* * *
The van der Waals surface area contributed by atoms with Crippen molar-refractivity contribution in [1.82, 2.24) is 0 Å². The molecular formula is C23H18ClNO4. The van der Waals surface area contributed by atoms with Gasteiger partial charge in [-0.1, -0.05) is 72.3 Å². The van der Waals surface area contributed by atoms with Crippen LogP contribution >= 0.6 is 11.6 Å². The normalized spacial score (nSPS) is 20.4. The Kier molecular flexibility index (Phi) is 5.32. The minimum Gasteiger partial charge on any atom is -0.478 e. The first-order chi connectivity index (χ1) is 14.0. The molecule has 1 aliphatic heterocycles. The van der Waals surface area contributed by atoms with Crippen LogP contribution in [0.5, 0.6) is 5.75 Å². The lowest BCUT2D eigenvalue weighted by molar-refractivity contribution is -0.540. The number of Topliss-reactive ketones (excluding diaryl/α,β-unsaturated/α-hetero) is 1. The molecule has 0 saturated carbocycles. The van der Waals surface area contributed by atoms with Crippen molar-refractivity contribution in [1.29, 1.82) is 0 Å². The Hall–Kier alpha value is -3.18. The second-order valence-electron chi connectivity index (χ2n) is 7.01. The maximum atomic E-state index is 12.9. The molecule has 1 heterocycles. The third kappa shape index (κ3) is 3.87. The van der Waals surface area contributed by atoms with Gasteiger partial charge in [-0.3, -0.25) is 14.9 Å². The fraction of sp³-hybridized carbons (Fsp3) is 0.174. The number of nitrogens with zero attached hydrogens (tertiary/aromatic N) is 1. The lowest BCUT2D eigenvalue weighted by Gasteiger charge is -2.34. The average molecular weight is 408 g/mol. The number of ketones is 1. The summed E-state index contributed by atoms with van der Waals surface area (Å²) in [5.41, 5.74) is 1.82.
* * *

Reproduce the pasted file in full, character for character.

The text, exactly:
The van der Waals surface area contributed by atoms with Crippen molar-refractivity contribution in [1.82, 2.24) is 0 Å². The molecular formula is C23H18ClNO4. The van der Waals surface area contributed by atoms with Gasteiger partial charge in [-0.1, -0.05) is 72.3 Å². The van der Waals surface area contributed by atoms with Crippen LogP contribution >= 0.6 is 11.6 Å². The normalized spacial score (nSPS) is 20.4. The Kier molecular flexibility index (Phi) is 5.32. The minimum Gasteiger partial charge on any atom is -0.478 e. The first-order chi connectivity index (χ1) is 14.0. The molecule has 1 aliphatic heterocycles. The van der Waals surface area contributed by atoms with Crippen LogP contribution in [0.5, 0.6) is 5.75 Å². The lowest BCUT2D eigenvalue weighted by molar-refractivity contribution is -0.540. The number of Topliss-reactive ketones (excluding diaryl/α,β-unsaturated/α-hetero) is 1. The molecule has 0 saturated carbocycles. The van der Waals surface area contributed by atoms with Crippen molar-refractivity contribution in [1.29, 1.82) is 0 Å². The Hall–Kier alpha value is -3.18. The second-order valence-electron chi connectivity index (χ2n) is 7.01. The maximum atomic E-state index is 12.9. The molecule has 1 heterocycles. The third kappa shape index (κ3) is 3.87. The van der Waals surface area contributed by atoms with Gasteiger partial charge in [-0.3, -0.25) is 14.9 Å². The fraction of sp³-hybridized carbons (Fsp3) is 0.174. The number of nitrogens with zero attached hydrogens (tertiary/aromatic N) is 1. The lowest BCUT2D eigenvalue weighted by Gasteiger charge is -2.34. The average molecular weight is 408 g/mol. The number of ketones is 1. The summed E-state index contributed by atoms with van der Waals surface area (Å²) in [5.41, 5.74) is 1.82.